Defendant was charged in Torrance County with aggravated battery contrary to § 40A-3-5, N.M.S.A. 1953 (2d Repl.Vol. 6) in Cause No. 1729. We take judicial notice of the record in that case. Upon examination, it appears that defendant pled "... not guilty by the reason of temporary insanity... ." However, the instructions given to the jury show (1) that the defendant "pleaded not guilty by reason of insanity"; (2) that "it must be a disease of the mind resulting in insanity of such a nature and degree that the accused was unable to control his actions or to prevent himself from doing the act"; (3) that if the defendant "knew the nature and quality of [the act], and that he knew it was wrong, if you find that by reason of disease of the mind the defendant has been deprived of or lost the power of his will which would enable him to prevent himself from doing the crime charged, then you cannot find the defendant guilty of a crime"; (4) that "... it is your duty to determine from all the evidence bearing on the question whether the defendant was sane or insane at the time the alleged criminal act was committed."

In effect, these instructions followed the definition of insanity in State v. White, 58 N.M. 324, 270 P.2d 727 (1954).

The jury found the defendant "Not Guilty by reason of insanity." No appeal was prosecuted by the state. The verdict was final.

Defendant was also indicted in Bernalillo County. He was convicted of two offenses, supra, different from the offense for which he was tried in Torrance County. His sole defense at this second trial was insanity.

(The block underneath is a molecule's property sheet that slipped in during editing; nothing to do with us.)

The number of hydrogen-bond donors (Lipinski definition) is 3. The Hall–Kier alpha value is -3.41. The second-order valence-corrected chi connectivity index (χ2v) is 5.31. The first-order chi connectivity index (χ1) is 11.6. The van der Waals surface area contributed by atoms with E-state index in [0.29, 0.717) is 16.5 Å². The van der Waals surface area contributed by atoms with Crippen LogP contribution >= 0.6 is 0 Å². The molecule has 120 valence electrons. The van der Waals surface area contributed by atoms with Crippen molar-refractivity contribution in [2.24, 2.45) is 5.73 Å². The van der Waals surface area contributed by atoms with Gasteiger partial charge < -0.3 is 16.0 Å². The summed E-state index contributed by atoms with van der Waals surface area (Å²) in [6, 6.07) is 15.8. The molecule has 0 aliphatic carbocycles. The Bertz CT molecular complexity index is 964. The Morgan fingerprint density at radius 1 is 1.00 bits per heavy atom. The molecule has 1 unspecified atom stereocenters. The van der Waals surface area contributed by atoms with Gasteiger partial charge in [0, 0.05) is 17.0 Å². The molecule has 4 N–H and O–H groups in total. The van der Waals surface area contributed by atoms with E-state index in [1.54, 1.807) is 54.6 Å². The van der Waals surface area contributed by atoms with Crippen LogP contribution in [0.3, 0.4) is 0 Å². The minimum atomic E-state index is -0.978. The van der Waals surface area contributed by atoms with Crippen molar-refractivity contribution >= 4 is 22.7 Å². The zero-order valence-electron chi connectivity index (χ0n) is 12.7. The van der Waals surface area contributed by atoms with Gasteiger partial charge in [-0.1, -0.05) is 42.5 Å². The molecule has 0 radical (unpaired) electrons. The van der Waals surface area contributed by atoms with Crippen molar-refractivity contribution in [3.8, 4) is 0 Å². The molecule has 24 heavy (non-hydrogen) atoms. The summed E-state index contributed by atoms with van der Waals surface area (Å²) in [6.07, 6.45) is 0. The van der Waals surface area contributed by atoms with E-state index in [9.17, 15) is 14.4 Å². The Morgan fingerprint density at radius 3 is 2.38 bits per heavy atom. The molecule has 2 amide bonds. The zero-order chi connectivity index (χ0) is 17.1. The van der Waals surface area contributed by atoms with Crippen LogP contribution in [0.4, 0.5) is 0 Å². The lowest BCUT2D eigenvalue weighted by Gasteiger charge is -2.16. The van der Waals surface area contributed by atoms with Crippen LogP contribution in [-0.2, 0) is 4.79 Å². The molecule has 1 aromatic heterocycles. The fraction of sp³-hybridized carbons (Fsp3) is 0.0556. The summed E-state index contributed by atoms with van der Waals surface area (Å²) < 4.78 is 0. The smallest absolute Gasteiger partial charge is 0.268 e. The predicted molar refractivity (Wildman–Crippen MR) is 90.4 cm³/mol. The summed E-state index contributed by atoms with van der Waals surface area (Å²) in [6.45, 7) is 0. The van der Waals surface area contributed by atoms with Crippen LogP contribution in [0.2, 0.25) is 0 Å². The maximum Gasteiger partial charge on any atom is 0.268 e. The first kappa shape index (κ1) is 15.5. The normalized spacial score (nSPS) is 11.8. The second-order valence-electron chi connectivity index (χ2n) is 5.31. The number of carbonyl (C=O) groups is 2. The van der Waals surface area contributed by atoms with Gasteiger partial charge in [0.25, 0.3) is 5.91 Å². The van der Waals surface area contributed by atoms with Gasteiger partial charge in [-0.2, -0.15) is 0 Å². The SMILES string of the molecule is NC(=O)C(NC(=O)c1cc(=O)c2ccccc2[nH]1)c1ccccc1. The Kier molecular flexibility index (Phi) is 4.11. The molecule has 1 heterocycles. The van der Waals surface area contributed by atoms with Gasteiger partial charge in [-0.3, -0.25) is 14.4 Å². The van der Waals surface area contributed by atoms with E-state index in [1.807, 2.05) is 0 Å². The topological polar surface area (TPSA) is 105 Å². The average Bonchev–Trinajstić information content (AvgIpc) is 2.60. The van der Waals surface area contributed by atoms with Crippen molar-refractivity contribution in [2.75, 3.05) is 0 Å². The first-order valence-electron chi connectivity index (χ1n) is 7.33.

At the close of the state's case and at the close of defendant's case, defendant moved for a directed verdict of acquittal based on res judicata. Res judicata, strictly speaking, was not involved. Article II, Section 15, New Mexico Constitution provides in part:

No person shall be compelled to testify against himself in a criminal proceeding, nor shall any person be twice put in jeopardy for the same offense; [Emphasis added]

State v. Maestas, 87 N.M. 6, 528 P.2d 650 (Ct.App. 1974).

Nevertheless, in State ex rel. Sofeico v. Heffernan, 41 N.M. 219, 234, 67 P.2d 240 (1937) the Supreme Court said:

Under this rule [res judicata] any right, fact, or matter in issue, and directly adjudicated upon, or necessarily involved in, the determination of an action before a competent court in which a judgment or decree is rendered upon the merits, is conclusively settled by the judgment therein and cannot again be litigated between the parties and privies whether *643 the claim or demand, purpose, or subject matter of the two suits is the same or not.